The monograph on Jaggi Devi, whose whole life was devoted to the cause of justice and freedom, brings to us a voice from the grassroots. It has been argued by many sensitive feminist writers that epistemologies and theories of knowledge that dominate our discourse are based on distorted notions of objectivity. Women scholars have outlined the problems associated with quantitative theorizing based on the methods of natural science. They have emphasized the immediacy of women's conscious experiences. New methods have emerged out of consciousness-raising sessions organized at the grassroots level. In these sessions, the oral histories of women define their own construction of gender. Jaggi Devi's story, as the author explains, "is a contribution to writing history 'from below'. It explores a space typically forgotten or neglected by mainstream historiography — the space occupied by a struggling dalit woman. She was neglected because of a double bias in historiography: a class bias as well as an andocentric one".
Some contemporary women believe that collective feminism in India was born in the 'first wave feminism' in the 1970s. This is untrue. The oral popular history of such women matriots may prove otherwise. Cutting across class and geographical divides, the book charts the life of a lone crusader. Such instances push the boundaries of feminism further back into time. The narrative raises wider questions about methodological and empirical issues related to the study of women's culture. It is about the art of life: the ethical and moral values that give meaning to existence, and a quest for a personal freedom.
Jaggi Devi: An Unheard Voice
I first learnt of the existence of Jaggi Devi in 1986 while reading for my M.Phil thesis (which was on women's roles in peasant movements in pre-Independence U.P.). An article referred to her as `Srimati Jaggi', the Kurmi woman whom peasant leader Baba Ramchandra married. I felt curious about this woman. What would she have experienced — a peasant woman married to the acknowledged leader of the Avadh agrarian movement? Did she herself participate in the powerful struggles of that time?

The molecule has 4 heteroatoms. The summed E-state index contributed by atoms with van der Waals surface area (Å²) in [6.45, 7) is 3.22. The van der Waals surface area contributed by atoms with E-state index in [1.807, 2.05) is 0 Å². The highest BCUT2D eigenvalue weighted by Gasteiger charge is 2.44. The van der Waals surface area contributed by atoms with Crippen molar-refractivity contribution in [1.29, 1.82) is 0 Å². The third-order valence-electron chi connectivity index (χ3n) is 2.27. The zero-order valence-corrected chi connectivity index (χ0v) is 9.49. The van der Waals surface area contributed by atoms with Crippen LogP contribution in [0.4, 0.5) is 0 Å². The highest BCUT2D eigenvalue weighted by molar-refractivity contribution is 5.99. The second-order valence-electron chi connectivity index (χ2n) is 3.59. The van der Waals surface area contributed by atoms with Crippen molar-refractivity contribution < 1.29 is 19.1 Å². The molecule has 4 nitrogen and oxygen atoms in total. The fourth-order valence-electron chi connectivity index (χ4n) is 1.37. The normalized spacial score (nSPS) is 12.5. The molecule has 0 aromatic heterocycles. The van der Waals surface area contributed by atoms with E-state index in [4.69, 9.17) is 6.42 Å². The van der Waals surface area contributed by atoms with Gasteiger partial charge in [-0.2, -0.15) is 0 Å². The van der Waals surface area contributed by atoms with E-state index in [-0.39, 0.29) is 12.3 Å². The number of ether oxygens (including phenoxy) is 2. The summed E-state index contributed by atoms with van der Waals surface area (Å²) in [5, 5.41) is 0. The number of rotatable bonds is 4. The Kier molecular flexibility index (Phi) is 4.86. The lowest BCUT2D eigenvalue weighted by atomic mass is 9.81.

I grew interested in meeting Jaggi, to explore her memories. I had a hunch that she might have a great deal to share. Original manuscripts — the 'Baba Ram Chandra papers' stored in Nehru Memorial Museum and Library, Teenmurti, New Delhi — provided tantalizing glimpses of women's active participation. Jaggi Devi had been the original custodian of these manuscripts. From the papers, it was clear that local women raised some specific women's issues during, within and alongside the concerted movements.
In 1988 I decided to undertake — quite independently — a field trip to Jaggi Devi's village. By then I had completed my M.Phil and started research for a Ph.d . Meeting Jaggi did not formally fit into any of these projects. The decision to meet her was prompted by my growing interest in critical feminist and 'subaltern' research6. This in turn was influenced by my engagement in contemporary women's (and related progressive) movements. Seeking Jaggi out was a personal quest too — to connect with those who had struggled in the past, hear their unheard voices, and document their undocumented stories.
The First Trip
In May 1988, I boarded a train to Pratapgarh. Several people had warned me I would be vulnerable to harrassment — but I reached safe and sound. A bus from Pratapgarh to Patti, then a shared jeep, took me right up to Jaggi's village Daudpur Kunda. To my enormous relief, Jaggi was there! She was unwell, lying on a string cot, unable to eat anything since some days. She took me in at once, with great affection, as if she had long been waiting for somebody like me to turn up at her doorstep.